• Trump’s 2017 suggestion that bomb threats against Jewish community centers all over the country and vandalism in cemeteries in St. Louis and Philadelphia might well be “false flag” operations arranged by his political opponents.

• Trump’s defense of a white supremacist rally in Charlottesville, Va., in 2017 in which one woman was killed and 19 other people injured when a rally participant deliberately drove his car into a crowd of protesters. Anti-Semitic white supremacists marched through the city’s streets chanting, “Jews will not replace us.” Trump said there were “very fine people on both sides.”

• Trump’s campaign use of an image collage, taken from an anti-Semitic internet message board, that included a picture of Hillary Clinton and a large red Star of David against a background of U.S. currency bills.

• Relevant, too, in this context are Trump’s repeated descriptions of the immigrants at the U.S. border as “animals,” an “infestation,” “invaders,” “rapists and killers” and other terms calculated strip people of their humanity. Similar tactics were used effectively against Jews by Germany’s Nazi propagandists to pave the way for the abuse, transport, torture and mass exterminations of the Holocaust that followed.

When questioned about anti-Semitism and his statements and actions that align with positions, propaganda and conspiracies favored by white supremacist and neo-Nazi groups in the U.S., Trump has periodically declared himself pure.

“I am the least anti-Semitic person that you’ve ever seen in your entire life,” he said at a press conference less than a month after becoming president.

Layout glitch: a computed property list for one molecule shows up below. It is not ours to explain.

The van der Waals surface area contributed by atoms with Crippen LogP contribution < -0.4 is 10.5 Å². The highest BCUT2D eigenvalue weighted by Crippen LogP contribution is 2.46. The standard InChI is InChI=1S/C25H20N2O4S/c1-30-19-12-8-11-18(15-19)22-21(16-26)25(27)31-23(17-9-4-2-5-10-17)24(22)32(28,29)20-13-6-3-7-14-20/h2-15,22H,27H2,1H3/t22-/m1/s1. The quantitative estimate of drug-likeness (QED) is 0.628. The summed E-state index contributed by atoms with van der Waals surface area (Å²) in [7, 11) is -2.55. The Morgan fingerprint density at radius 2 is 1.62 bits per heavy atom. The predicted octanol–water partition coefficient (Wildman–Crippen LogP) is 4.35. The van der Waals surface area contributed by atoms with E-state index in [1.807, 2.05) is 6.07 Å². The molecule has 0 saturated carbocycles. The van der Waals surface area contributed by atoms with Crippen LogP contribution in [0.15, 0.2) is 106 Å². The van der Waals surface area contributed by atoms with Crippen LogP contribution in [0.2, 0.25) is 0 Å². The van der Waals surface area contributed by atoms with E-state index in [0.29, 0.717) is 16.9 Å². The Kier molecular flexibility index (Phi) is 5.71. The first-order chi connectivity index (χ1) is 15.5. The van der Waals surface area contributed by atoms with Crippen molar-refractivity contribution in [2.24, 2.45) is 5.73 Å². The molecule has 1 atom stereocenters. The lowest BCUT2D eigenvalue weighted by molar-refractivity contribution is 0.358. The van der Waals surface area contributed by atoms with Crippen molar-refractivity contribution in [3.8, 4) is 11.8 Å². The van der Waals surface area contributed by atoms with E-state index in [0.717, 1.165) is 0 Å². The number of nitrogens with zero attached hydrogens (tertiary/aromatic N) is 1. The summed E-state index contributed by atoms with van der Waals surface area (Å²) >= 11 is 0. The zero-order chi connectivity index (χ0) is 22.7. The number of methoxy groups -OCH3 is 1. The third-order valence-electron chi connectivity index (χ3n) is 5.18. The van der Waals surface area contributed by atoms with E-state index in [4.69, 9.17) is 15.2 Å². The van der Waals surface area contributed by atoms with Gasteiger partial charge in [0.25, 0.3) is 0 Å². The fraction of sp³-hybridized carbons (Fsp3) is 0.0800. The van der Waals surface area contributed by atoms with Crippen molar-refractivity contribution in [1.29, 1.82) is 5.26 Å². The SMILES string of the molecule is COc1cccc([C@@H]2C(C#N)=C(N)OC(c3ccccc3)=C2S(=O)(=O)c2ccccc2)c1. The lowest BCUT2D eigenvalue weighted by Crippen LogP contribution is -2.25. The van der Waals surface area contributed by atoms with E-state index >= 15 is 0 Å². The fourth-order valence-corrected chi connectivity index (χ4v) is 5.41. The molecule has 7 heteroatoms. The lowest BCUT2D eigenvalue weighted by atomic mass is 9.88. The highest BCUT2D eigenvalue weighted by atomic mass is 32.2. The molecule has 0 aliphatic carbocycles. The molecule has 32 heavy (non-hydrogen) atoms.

But talk is cheap, as Trump has demonstrated with the 6,420 false or misleading statements he has made since becoming president as of Oct. 30, according to the Washington Post’s ongoing tally.

In the factual world, the FBI released data Nov. 13 reporting that hate crimes were up 17 percent last year. Anti-Semitic hate crimes were up even more: 37 percent higher last year than in 2016. The Anti-Defamation League’s separate accounting found that acts of anti-Semitism in 2017 increased 60 percent, year-to-year.

And while kids and families found places to play in the snow that fell last Wednesday and Thursday, Creve Coeur police were called Thursday evening to the Vicino on the Lake apartment complex and found two 8-foot-wide swastikas carved in the snow just off Town and Four Drive.

The location may not have been chosen at random. Eight synagogues sit within four miles of the apartment complex, and a hospital with “Jewish” in its name, Barnes-Jewish West, is less than a mile away.

The White House likes to remind questioners that Trump’s  daughter Ivanka converted to Judaism before marrying Jared Kushner, who is Jewish, in 2009, and that both serve as senior advisers to the president. But Trump’s family situation doesn’t neutralize the effects of his frenzied social media activity, which helps spread the poison of anti-Semitism through code words, ideas and memes instantly recognizable to white supremacists and their ilk. By trafficking in this hooey, Trump gives it a presidential gloss of acceptability and suggests the possibility that the “right” kind of violent act might even earn the approval of the president of the United States. 

Members of contemporary white nationalist/supremacist and neo-Nazi groups are well aware of Trump’s apparent embrace of their views on some issues and make no secret of their appreciation.

In the end, if Trump is not an anti-Semite at his core, it might not matter. Given his choice of words and policies and his steadfast refusal to publicly and unambiguously reject and condemn the bigots who swoon over him, he might as well be.

Eric Mink is a freelance writer and editor and teaches film studies at Webster University. He is a former columnist for the St.  Louis Post-Dispatch and the Daily News in New York. Contact him at ericmink1@gmail.com